Splitting the participants into two groups – assigning a Mediterranean diet, with extra helpings of olive oil and nuts, to one group, and a low-fat diet to the other group.

While the results didn’t blow away anyone, they did offer hope for those who want to delay the onset of memory loss as they age.

“What we see here is that the control (low-fat) diet group worsened on their cognitive tests,” said the study’s lead author, Emilio Ros, a researcher at the Hospital Clinic of Barcelona. While the control group declined, those eating the olive oil-and-nut-rich diet so common in the Mediterranean cuisine held steady on cognitive test first performed four years beforehand. That is, while they didn’t significantly improve their scores over those four years, the group that ate a diet rich in olive oil in nuts suffered no noticeable decline.

4. Baked Fish

Lots of different types of fish are rich in docosahexaenoic acid (DHA), an omega-3 fatty acid that makes up about 15 percent of your brain’s physical structure. On top of that, low levels of DHA in the brain has been linked to severe memory loss and Alzheimer’s disease.

A mid-2014 study published in the American Journal of Preventive Medicine found that those who weren’t regular fish eaters had about 14-percent less gray matter in their brains (and about four-percent less gray matter in the area responsible for memory) than their fish-eating counterparts. The researchers found that the older one gets, the greater one’s need for DHA increases – either through eating fish rich in DHA or through supplementation.

Interestingly, fried fish did not show the same benefits.

5. Sunflower Seeds

Ai Weiwei, “Sunflower Seeds”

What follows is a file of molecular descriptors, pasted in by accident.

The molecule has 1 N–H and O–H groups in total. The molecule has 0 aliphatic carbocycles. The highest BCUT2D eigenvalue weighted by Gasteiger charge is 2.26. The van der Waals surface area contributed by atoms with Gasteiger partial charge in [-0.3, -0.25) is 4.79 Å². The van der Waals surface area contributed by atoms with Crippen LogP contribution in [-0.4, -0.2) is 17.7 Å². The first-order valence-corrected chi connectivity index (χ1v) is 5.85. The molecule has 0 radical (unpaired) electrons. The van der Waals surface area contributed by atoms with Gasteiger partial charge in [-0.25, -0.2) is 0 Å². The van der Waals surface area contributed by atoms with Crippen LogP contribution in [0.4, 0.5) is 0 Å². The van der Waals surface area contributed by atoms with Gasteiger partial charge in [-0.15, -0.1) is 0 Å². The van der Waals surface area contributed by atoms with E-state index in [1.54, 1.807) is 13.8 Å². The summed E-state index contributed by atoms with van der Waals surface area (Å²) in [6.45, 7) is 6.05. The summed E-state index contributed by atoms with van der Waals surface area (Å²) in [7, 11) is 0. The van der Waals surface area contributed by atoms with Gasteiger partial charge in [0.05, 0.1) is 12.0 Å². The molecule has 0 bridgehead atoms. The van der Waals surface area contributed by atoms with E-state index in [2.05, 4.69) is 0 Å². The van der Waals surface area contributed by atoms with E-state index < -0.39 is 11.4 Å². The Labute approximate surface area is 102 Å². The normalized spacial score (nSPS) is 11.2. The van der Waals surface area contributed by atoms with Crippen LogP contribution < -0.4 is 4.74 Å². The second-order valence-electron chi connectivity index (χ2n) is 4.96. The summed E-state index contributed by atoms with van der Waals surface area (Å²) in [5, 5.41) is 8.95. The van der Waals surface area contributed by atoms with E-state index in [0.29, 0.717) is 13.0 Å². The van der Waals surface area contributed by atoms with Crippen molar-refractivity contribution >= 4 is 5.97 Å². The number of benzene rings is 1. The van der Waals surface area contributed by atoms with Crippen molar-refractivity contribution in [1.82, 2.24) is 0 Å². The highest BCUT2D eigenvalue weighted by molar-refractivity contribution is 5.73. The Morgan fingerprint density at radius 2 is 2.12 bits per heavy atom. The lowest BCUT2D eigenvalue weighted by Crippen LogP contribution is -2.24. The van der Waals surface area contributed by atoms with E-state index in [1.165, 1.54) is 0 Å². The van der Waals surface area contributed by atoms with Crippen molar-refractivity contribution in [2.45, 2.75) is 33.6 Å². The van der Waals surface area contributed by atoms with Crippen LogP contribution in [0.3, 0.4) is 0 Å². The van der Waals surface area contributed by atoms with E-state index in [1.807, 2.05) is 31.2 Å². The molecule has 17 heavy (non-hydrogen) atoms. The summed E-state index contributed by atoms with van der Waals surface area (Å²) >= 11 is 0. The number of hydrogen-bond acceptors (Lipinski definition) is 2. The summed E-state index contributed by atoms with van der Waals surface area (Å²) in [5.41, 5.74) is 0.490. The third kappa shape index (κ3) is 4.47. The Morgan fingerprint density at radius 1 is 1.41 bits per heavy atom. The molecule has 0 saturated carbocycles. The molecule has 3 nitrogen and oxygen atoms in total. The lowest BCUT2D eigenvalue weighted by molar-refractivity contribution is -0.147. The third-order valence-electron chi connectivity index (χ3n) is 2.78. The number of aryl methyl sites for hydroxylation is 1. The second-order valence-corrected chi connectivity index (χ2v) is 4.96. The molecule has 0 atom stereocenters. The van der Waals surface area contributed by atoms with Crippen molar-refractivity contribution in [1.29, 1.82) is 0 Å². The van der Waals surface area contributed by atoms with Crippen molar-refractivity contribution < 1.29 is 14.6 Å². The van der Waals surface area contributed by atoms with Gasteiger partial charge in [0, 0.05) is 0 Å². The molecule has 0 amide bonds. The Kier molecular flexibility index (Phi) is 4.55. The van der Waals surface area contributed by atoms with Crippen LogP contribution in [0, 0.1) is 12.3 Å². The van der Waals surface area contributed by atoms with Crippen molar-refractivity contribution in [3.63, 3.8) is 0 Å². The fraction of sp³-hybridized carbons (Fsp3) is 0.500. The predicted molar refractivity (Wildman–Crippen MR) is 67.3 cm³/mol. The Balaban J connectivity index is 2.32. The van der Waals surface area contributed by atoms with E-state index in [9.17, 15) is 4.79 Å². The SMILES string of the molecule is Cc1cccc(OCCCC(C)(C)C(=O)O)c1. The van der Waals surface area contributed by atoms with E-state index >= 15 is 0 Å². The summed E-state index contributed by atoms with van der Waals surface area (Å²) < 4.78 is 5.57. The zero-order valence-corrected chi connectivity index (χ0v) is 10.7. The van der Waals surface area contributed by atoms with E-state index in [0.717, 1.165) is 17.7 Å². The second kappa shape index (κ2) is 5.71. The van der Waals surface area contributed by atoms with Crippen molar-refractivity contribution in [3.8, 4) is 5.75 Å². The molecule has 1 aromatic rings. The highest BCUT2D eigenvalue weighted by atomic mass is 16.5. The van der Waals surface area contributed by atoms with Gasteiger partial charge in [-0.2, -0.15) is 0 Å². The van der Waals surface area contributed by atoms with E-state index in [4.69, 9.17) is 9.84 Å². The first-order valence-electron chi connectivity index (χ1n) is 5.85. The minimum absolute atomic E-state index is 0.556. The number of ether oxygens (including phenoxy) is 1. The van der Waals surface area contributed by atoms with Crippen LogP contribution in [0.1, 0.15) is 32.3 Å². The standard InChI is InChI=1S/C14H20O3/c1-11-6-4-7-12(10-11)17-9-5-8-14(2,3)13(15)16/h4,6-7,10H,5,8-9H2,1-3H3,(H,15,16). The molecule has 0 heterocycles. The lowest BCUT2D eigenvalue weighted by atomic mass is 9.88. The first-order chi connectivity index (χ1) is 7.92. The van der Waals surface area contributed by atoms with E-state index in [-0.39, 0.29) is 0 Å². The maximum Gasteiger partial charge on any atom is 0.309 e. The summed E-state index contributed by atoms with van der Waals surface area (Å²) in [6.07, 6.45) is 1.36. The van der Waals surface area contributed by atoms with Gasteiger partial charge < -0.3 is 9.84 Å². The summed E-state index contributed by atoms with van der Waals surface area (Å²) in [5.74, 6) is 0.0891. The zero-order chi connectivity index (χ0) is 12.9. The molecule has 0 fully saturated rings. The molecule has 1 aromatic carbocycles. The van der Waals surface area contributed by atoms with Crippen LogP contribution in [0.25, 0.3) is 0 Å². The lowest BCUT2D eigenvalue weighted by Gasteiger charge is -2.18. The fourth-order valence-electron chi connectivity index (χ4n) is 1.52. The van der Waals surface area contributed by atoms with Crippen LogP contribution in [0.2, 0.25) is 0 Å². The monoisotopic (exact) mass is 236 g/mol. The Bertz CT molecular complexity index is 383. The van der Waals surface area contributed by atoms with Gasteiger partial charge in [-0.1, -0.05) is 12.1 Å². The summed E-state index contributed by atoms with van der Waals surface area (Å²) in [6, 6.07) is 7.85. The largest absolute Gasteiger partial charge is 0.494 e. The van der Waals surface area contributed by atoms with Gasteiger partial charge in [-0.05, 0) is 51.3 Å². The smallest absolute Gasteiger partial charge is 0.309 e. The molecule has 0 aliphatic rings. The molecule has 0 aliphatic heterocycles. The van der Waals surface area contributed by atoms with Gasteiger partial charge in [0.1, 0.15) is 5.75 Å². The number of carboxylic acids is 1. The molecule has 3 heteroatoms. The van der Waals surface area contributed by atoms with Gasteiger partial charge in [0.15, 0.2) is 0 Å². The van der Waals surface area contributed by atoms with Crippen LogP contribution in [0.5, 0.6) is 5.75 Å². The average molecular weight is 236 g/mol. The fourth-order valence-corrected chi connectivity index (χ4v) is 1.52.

Photo by Marie-Aschehoug-Clauteaux

Foods rich in vitamin E have long been know to improve brain function.

When a patient is suffering from the effects of Alzheimer’s, it is common practice to prescribe high doses of vitamin E. And for good reason: vitamin E is has been shown to improve memory function in the healthy and sick alike, with the added benefit of holding off some of the awful brain degradation seen so often in Alzheimer’s patients.

There are few foods richer in valuable vitamin E than sunflower seeds. You can get up to 30 percent of your daily recommended dose of vitamin E by eating just one ounce of seeds (about a hand full).

By the way, sunflower seeds have been shown to slow the effects of dementia, and are thought to improve overall brain functioning.

As we age, we all can expect some forgetfulness from time to time.

But if you are looking to stop the downward trend, and even (in some cases) improve your memory, consuming plenty of the foods listed above will help you toward that goal.


Talk to a board certified doctor
just in few minutes!

Leave a Reply

Your email address will not be published. Required fields are marked *

Try DocChat!

(2 Minute Registration)

App Store

Google Play


* Disclaimer: DocChat is intended as a complementary service to your primary care physician. It is intended for use by those seeking acute health care in non-emergency situations. DocChat does not prescribe DEA-controlled substances, narcotics, or drugs that may potentially be abused. DocChat is not a replacement for your primary care doctor and will only provide short-term prescriptions if medically necessary. If you have an emergency, call 911. If you have a chronic illness, please see your primary care physician. DocChat does not guarantee that our doctors will prescribe medication. DocChat reserves the right to refuse service to any patients it deems to be abusing the intended service or seeking prescriptions beyond a reasonable amount.